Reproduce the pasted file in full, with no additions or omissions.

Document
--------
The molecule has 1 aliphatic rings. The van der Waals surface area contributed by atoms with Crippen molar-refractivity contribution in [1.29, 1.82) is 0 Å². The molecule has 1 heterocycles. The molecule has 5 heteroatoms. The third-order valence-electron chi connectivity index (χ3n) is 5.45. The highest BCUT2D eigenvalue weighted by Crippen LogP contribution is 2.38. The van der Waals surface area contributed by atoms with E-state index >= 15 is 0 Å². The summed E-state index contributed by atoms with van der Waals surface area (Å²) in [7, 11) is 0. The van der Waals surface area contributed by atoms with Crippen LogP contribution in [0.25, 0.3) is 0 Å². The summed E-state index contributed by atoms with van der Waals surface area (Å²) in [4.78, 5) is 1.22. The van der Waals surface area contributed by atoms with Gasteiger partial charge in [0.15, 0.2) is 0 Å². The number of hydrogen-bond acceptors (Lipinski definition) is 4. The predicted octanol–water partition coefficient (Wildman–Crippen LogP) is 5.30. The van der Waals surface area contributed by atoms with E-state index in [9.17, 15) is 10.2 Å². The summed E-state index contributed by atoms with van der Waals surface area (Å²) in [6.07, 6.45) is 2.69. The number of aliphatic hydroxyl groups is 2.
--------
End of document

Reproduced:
The molecule has 1 aliphatic rings. The van der Waals surface area contributed by atoms with Crippen molar-refractivity contribution in [1.29, 1.82) is 0 Å². The molecule has 1 heterocycles. The molecule has 5 heteroatoms. The third-order valence-electron chi connectivity index (χ3n) is 5.45. The highest BCUT2D eigenvalue weighted by Crippen LogP contribution is 2.38. The van der Waals surface area contributed by atoms with E-state index >= 15 is 0 Å². The summed E-state index contributed by atoms with van der Waals surface area (Å²) in [7, 11) is 0. The van der Waals surface area contributed by atoms with Crippen LogP contribution in [0.25, 0.3) is 0 Å². The summed E-state index contributed by atoms with van der Waals surface area (Å²) in [4.78, 5) is 1.22. The van der Waals surface area contributed by atoms with Gasteiger partial charge in [0.15, 0.2) is 0 Å². The number of hydrogen-bond acceptors (Lipinski definition) is 4. The predicted octanol–water partition coefficient (Wildman–Crippen LogP) is 5.30. The van der Waals surface area contributed by atoms with E-state index in [9.17, 15) is 10.2 Å². The summed E-state index contributed by atoms with van der Waals surface area (Å²) in [6.07, 6.45) is 2.69. The number of aliphatic hydroxyl groups is 2.